The BeaverTail itself was actually born about an hour and a half away from that spot, in a small town called Killaloe in the Ottawa Valley. Picture it: the year is 1978, and Pam and Grant Hooker have decided to serve up an old recipe his grandma used to make at their local fair. It was a runaway success, and by 1980 the couple had opened their first permanent store in Ottawa’s Byward Market. Fast-forward to 2020, and their chain has gone international—there’s even a BeaverTails location in Dubai. The founders have retired, their business taken over by one of their first employees. 

While there are similar deep-fried, doughnut-type desserts—elephant ears, for example, and even funnel cakes could be considered a distant relation—the Hookers were the ones who saw the branding potential in naming their creation after Canada’s national animal. “Although that does make for some funny conversation with visitors,” notes Van Kregten. “They usually are polite and try to smile, but you can see they’re horrified at eating the tail of a beaver. We have to clarify that this is, in fact, a vegetarian dish, and that no beavers were harmed.” 

Cinnamon sugar BeaverTail remains a classic, but the deep-fried dough can be a vehicle for all kinds of flavours these days. “My husband loves garlic butter and cheese,” says Van Kregten, although she maintains that feels like a kind of sacrilege to her. “The messiest is definitely the maple butter, because it’s the ooziest when that sticky syrup hits the hot dough fresh off out of the fryer.” 

It’s not a dainty snack, she concludes—but that’s part of the experience.

Ontario Duck: More than a special occasion meal

For over 70 years, Patti Thompson’s family has been raising ducks in Stouffville, a picturesque town just to the north of Toronto. “Everything is sold but the quack,” she exclaims—and she’s really not exaggerating. King Cole Ducks’ flocks are “raised with close care and attention to humane handling and welfare,” she notes. They’re bred, hatched, raised and processed right on the farm, with the resulting products being sold locally and around the world. Their feathers go into down pillows and duvets, and the manure ends up as compost for lawns and gardens.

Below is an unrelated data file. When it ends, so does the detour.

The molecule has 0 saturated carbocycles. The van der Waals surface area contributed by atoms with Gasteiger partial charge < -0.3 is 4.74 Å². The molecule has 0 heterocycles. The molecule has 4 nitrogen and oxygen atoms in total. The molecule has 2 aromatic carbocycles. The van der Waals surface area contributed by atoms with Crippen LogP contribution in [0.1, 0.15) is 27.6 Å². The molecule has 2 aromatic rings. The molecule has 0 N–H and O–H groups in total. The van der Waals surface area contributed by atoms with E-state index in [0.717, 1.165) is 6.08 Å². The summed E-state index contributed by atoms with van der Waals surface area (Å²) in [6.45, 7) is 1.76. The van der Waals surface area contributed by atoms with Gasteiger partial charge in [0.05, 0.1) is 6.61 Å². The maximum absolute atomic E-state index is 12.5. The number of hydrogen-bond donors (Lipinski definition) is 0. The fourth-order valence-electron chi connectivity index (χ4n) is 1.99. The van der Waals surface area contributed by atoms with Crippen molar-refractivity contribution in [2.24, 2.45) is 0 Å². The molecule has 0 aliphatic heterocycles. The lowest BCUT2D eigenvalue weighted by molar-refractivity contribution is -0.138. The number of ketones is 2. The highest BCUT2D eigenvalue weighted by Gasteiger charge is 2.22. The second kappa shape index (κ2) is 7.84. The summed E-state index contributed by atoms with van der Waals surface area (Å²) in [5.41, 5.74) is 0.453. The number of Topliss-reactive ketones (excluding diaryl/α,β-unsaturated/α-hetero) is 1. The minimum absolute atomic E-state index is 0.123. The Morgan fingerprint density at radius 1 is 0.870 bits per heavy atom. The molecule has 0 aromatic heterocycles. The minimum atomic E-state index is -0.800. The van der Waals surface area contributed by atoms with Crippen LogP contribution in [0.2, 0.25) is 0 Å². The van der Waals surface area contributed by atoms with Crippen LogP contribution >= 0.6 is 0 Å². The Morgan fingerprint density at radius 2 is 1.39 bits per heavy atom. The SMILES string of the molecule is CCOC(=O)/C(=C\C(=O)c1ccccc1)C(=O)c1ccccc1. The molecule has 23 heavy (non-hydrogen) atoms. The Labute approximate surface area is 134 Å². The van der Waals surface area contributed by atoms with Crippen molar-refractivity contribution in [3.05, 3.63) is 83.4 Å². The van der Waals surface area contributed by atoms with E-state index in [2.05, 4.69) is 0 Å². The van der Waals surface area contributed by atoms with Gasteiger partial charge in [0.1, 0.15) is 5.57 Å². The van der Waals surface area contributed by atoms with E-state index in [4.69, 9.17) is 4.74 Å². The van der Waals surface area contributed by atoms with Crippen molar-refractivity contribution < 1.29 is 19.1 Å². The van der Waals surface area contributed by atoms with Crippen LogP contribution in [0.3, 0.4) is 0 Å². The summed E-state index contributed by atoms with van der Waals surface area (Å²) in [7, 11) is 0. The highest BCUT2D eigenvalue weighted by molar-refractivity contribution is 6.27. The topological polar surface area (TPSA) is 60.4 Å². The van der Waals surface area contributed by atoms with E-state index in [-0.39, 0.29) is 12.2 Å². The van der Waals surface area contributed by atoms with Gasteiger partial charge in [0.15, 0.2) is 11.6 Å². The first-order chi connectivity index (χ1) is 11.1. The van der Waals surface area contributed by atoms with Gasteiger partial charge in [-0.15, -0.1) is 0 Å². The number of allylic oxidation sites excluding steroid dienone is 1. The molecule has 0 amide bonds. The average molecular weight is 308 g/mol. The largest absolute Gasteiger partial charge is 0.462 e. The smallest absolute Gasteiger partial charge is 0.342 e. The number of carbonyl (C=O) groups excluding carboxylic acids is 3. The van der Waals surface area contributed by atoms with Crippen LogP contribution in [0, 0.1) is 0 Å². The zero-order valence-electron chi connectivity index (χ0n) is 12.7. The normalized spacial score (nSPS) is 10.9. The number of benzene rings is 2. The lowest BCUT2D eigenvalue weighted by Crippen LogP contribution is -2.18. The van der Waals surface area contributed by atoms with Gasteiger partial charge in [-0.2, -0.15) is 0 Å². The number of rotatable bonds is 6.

Along the way, Patti and her family are on a mission to move duck from an exotic, restaurant-only treat to a protein we might consider on an everyday basis. “We are seeing a surge in interest in our delicious poultry,” she says, pointing to the advent of cooking shows, more diversity in our communities and the rise of the home chef. While she maintains duck can be a great summer food (King Cole Ducks’ prepared items include a popular smoked duck salad and crispy duck wings), Thompson does say sales of the birds surge around Thanksgiving and during the holiday season. This year, she expects to be even busier. “With smaller gatherings, a duck is the perfect size,” she says, “and its rich, flavourful meat matches well with harvest veg.” FYI: A whole roasted duck serves three to four, so portion accordingly. 

If you are thinking about putting duck on the table this year, Thompson suggests beginners start with either some of their prepared products, like the confit duck legs sold at their farm store, or ease in with a gateway product, like duck fat, which she dubs a “life-changing” addition to roasted potatoes. For the more advanced, try what she calls “duck steak,” which the rest of us might know as seared duck breasts. “If you serve it medium rare,” explains Thompson, “it has the texture of tenderloin, with the added bonus of crispy duck skin.”